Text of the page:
The mammalian digestive tract is home to complex and important microbial communities. These microbial communities dwell in the digestive tract of their hosts and play a key role in the digestion of their hosts. One chief example for such a microbial community is the one hosted by the rumen, the anaerobic compartment in the ruminant digestive system, which is responsible for the ability of ruminants to convert indigestible plant polymers into digestible compounds. Thus, a better understanding of this bacterial community and its extraordinary abilities is of major interest. Understanding a bacterial community cannot stand without understanding lateral gene transfer and mobile genetic elements and their contribution to the structure and functionality of this community. Mobile genetic elements, as operators of lateral gene transfer, play a key role in shaping bacterial communities as they are distributers of genetic material with in the community. In the last few decades, it became evident that mobile genetic elements, especially plasmids are widespread in natural microbial communities in general and in the rumen microbial population specifically. Plasmids can be found in a wide range of rumen bacteria and a wide range of accessory functions are carried by these plasmids. Also, the plasmids in the rumen microbial community are tightly associated with their hosts as they harbor accessory functions which can confer advantages which are highly relevant to this ecological niche. This chapter discusses the rumen plasmids throughout their various aspects such as the presence and distribution of plasmids, the functions they carry as well as their possible role in biotechnology of the rumen microbial community.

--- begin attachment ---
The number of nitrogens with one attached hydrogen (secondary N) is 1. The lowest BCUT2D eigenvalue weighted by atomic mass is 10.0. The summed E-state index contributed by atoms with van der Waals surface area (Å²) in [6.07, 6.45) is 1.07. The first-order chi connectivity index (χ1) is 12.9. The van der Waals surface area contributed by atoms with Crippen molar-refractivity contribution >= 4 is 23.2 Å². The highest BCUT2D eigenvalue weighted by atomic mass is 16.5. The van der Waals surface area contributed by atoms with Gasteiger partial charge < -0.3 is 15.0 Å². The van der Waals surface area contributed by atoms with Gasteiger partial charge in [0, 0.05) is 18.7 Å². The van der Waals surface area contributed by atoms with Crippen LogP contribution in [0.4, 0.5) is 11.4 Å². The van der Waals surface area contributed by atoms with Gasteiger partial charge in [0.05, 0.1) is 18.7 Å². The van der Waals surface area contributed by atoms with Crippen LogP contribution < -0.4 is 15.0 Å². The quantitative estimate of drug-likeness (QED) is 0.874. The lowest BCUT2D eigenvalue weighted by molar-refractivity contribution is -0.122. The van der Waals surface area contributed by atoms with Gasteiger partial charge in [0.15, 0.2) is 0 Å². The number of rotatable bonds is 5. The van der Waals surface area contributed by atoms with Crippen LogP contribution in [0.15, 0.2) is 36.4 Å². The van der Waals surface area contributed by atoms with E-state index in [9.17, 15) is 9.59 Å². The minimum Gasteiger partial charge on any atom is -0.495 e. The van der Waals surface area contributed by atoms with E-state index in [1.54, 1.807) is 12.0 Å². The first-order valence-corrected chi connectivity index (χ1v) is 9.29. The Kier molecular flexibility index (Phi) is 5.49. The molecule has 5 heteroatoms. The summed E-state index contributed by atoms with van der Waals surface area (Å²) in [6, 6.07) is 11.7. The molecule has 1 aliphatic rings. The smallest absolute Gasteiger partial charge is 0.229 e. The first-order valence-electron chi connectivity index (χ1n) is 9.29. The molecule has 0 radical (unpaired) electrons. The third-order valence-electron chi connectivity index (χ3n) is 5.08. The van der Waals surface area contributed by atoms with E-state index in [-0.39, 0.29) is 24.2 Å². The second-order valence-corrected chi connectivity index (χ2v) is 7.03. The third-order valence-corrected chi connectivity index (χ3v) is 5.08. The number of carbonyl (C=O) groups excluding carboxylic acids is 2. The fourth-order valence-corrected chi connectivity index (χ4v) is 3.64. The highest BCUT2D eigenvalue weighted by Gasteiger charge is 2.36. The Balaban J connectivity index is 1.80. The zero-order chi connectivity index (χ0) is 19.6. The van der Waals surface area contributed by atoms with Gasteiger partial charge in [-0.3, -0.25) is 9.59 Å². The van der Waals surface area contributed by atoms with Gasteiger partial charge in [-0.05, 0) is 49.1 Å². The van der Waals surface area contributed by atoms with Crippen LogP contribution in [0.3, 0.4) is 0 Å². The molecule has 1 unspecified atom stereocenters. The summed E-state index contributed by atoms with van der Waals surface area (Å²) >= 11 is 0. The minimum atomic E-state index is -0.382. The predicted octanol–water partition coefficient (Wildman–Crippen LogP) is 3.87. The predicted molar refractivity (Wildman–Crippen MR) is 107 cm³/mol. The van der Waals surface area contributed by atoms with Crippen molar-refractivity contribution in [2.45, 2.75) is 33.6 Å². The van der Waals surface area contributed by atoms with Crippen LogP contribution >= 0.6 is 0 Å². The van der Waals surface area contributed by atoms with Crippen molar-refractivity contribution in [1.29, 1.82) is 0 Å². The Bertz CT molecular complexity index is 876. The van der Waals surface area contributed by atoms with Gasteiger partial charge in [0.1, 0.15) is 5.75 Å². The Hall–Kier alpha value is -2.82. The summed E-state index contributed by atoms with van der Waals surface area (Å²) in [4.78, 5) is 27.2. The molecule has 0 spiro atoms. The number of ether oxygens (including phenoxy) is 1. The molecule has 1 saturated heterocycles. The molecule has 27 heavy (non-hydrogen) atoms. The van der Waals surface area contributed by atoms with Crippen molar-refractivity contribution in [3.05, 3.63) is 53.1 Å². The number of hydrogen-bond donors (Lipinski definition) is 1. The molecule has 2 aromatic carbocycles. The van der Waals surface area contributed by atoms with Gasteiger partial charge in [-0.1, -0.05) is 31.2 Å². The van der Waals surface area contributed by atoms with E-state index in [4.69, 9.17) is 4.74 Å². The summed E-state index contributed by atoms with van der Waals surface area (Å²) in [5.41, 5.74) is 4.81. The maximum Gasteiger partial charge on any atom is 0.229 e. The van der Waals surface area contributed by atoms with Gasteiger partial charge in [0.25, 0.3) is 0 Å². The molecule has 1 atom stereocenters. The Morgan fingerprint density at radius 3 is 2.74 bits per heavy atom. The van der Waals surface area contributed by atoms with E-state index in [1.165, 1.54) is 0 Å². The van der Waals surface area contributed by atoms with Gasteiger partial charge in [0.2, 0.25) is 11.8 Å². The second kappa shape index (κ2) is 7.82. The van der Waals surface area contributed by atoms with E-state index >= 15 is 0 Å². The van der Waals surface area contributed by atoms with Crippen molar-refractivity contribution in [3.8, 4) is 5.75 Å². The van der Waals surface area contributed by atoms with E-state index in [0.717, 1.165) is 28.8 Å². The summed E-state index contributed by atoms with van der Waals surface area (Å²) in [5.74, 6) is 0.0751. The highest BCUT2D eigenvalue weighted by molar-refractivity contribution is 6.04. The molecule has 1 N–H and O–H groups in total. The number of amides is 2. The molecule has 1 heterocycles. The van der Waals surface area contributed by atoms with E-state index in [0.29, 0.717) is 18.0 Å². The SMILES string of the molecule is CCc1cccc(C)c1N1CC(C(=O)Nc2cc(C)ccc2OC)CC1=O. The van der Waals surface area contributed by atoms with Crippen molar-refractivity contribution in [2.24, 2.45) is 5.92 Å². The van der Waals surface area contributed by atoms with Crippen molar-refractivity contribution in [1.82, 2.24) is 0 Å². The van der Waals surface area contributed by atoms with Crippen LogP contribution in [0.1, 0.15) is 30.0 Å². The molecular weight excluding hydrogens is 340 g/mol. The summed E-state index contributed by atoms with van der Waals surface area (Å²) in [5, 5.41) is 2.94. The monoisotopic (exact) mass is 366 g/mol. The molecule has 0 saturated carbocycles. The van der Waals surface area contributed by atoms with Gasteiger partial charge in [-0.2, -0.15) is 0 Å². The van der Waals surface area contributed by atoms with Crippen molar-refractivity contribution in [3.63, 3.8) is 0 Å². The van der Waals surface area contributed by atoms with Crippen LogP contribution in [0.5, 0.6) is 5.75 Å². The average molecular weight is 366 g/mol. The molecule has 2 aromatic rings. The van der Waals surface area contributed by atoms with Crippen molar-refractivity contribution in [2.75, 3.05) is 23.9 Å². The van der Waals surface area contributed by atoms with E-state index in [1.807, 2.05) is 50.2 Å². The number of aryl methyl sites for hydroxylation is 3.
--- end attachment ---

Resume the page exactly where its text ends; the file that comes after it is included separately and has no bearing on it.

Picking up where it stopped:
|Title of host publication||Lateral Gene Transfer in Evolution|
|Publisher||Springer New York|
|Number of pages||16|
|ISBN (Print)||1461477794, 9781461477792|
|State||Published - 1 May 2013|